I am a newbie to RabbitMQ, hence need guidance on a basic question:
Does RabbitMQ send messages to consumer as they arrive?
Does RabbitMQ send messages to consumer as they become available?
- At message consumption endpoint, I am using
- Looking at the sprint client source code, I could figure out that
QueueingConsumer keeps listening on socket for any messages the broker sends to it
- Any message that is received is parsed and stored as
Delivery in a
LinkedBlockingQueue encapsulated inside the QueueingConsumer.
- This implies that even if the message processing endpoint is busy, messages will be pushed to QueueingConsumer
Is this understanding right?
Best How To :
TLDR: you poll messages from RabbitMQ till the prefetch count is exceeded in which case you will block and only receive heart beat frames till the fetch messages are ACKed. So you can poll but you will only get new messages if the number of non-acked messages is less than the prefetch count. New messages are put on the QueueingConsumer and in theory you should never really have much more than the prefetch count in that QueueingConsumer internal queue.
Details: Low level wise for (I'm probably going to get some of this wrong) RabbitMQ itself doesn't actually push messages. The client has to continuously read the connections for Frames based on the AMQP protocol. Its hard to classify this as push or pull but just know the client has to continuously read the connection and because the Java client is sadly BIO it is a blocking/polling operation. The blocking/polling is based on the AMQP heartbeat frames and regular frames and socket timeout configuration.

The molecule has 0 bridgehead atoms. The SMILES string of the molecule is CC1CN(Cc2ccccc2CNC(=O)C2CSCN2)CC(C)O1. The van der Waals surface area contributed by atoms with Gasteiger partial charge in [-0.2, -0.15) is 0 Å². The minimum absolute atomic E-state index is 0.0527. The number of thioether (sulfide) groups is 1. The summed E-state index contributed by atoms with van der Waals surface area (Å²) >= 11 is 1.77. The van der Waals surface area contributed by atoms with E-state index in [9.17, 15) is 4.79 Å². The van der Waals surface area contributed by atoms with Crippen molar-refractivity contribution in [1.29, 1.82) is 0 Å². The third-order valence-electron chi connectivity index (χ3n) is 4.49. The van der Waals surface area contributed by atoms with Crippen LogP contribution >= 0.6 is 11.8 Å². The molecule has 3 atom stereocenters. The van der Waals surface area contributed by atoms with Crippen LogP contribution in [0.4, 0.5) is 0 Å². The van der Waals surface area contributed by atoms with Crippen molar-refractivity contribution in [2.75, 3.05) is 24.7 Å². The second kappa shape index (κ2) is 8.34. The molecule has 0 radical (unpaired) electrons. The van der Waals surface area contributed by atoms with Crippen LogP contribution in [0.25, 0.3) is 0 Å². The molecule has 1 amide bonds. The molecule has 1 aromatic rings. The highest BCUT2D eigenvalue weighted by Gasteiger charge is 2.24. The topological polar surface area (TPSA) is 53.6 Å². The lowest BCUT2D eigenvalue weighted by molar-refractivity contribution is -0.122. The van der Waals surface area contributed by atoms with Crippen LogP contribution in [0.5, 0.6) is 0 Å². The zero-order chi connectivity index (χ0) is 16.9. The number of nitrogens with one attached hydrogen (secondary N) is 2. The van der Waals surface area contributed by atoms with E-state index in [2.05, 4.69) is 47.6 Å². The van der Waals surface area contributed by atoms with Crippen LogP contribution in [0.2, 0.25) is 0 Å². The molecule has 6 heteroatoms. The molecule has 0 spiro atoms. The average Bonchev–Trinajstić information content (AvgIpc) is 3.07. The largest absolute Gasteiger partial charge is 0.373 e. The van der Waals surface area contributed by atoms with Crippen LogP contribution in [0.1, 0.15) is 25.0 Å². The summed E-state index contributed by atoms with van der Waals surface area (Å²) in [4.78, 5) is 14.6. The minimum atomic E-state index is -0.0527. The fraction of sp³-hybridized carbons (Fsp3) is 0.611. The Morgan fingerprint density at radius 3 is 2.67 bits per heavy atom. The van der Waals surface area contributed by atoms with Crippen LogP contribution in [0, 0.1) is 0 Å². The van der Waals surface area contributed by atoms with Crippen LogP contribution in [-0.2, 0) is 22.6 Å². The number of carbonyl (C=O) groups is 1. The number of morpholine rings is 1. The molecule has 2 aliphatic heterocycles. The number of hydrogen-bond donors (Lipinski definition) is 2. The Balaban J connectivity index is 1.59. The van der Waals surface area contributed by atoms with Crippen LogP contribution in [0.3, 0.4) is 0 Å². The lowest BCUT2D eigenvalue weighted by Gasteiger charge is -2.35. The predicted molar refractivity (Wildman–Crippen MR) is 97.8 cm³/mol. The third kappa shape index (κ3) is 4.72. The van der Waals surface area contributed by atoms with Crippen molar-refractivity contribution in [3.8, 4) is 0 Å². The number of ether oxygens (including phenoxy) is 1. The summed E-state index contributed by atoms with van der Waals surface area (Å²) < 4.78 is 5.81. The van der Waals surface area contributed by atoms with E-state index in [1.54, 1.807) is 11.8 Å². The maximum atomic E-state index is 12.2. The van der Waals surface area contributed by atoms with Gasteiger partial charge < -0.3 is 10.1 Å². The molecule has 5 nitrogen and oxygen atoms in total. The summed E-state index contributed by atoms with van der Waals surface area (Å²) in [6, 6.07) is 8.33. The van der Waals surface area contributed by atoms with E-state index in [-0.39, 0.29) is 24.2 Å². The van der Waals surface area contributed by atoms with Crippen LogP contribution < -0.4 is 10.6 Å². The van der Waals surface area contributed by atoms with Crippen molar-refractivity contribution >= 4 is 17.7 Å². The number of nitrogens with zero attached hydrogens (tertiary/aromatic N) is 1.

What happens in the Java RabbitMQ client is that there is thread for each channel (or maybe its connection) and that thread loops gathering frames from RabbitMQ which eventually become commands that are put in a blocking queue (I believe its like a SynchronousQueue aka handoff queue but Rabbit has its own special one).
The QueueingConsumer is a higher level API and will pull commands off of that handoff queue mentioned early because if commands are left on the handoff queue it will block the channel frame gathering loop. This is can be bad because timeout the connection. Also the QueueingConsumer allows work to be done on a separate thread instead of being in the same thread as the looping frame thread mentioned earlier.
Now if you look at most Consumer implementations you will probably notice that they are almost always unbounded blocking queues. I'm not entirely sure why the bounding of these queues can't be a multiplier of the prefetch but if they are less than the prefetch it will certainly cause problems with the connection timing out.